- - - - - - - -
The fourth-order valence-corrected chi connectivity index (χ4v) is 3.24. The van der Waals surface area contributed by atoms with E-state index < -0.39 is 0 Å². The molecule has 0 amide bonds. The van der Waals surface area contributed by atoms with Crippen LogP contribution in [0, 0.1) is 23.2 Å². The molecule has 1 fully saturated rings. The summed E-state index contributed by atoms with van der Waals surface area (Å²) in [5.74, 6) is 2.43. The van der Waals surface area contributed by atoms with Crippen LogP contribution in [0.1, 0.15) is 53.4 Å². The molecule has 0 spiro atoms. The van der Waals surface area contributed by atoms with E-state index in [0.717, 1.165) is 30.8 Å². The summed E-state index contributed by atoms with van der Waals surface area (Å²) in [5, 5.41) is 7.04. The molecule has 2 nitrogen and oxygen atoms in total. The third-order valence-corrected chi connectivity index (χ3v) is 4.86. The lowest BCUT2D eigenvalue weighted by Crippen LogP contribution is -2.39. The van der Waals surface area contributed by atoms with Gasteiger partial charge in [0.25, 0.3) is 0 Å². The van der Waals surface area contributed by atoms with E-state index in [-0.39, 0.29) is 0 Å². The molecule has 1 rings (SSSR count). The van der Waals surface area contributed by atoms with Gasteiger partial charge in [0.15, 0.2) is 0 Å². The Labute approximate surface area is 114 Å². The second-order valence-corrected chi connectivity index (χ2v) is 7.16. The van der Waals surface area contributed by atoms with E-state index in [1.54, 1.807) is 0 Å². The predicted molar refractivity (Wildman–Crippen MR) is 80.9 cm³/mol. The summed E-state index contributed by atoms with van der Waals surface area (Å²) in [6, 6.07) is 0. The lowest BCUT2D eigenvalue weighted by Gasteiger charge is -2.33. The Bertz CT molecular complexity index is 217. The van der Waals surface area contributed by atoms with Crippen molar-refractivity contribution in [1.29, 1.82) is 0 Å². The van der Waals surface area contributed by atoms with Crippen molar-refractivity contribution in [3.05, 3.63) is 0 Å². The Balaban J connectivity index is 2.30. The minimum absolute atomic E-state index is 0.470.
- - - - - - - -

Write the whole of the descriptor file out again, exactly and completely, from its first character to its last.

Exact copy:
The fourth-order valence-corrected chi connectivity index (χ4v) is 3.24. The van der Waals surface area contributed by atoms with E-state index < -0.39 is 0 Å². The molecule has 0 amide bonds. The van der Waals surface area contributed by atoms with Crippen LogP contribution in [0, 0.1) is 23.2 Å². The molecule has 1 fully saturated rings. The summed E-state index contributed by atoms with van der Waals surface area (Å²) in [5.74, 6) is 2.43. The van der Waals surface area contributed by atoms with Crippen LogP contribution in [0.1, 0.15) is 53.4 Å². The molecule has 0 spiro atoms. The van der Waals surface area contributed by atoms with E-state index in [0.717, 1.165) is 30.8 Å². The summed E-state index contributed by atoms with van der Waals surface area (Å²) in [5, 5.41) is 7.04. The molecule has 2 nitrogen and oxygen atoms in total. The third-order valence-corrected chi connectivity index (χ3v) is 4.86. The lowest BCUT2D eigenvalue weighted by Crippen LogP contribution is -2.39. The van der Waals surface area contributed by atoms with Gasteiger partial charge in [0.25, 0.3) is 0 Å². The van der Waals surface area contributed by atoms with E-state index in [-0.39, 0.29) is 0 Å². The molecule has 1 rings (SSSR count). The van der Waals surface area contributed by atoms with Gasteiger partial charge in [0.15, 0.2) is 0 Å². The Labute approximate surface area is 114 Å². The second-order valence-corrected chi connectivity index (χ2v) is 7.16. The van der Waals surface area contributed by atoms with E-state index in [1.54, 1.807) is 0 Å². The predicted molar refractivity (Wildman–Crippen MR) is 80.9 cm³/mol. The summed E-state index contributed by atoms with van der Waals surface area (Å²) in [6, 6.07) is 0. The lowest BCUT2D eigenvalue weighted by Gasteiger charge is -2.33. The Bertz CT molecular complexity index is 217. The van der Waals surface area contributed by atoms with Crippen molar-refractivity contribution in [1.29, 1.82) is 0 Å². The van der Waals surface area contributed by atoms with Crippen molar-refractivity contribution in [3.05, 3.63) is 0 Å². The Balaban J connectivity index is 2.30. The minimum absolute atomic E-state index is 0.470.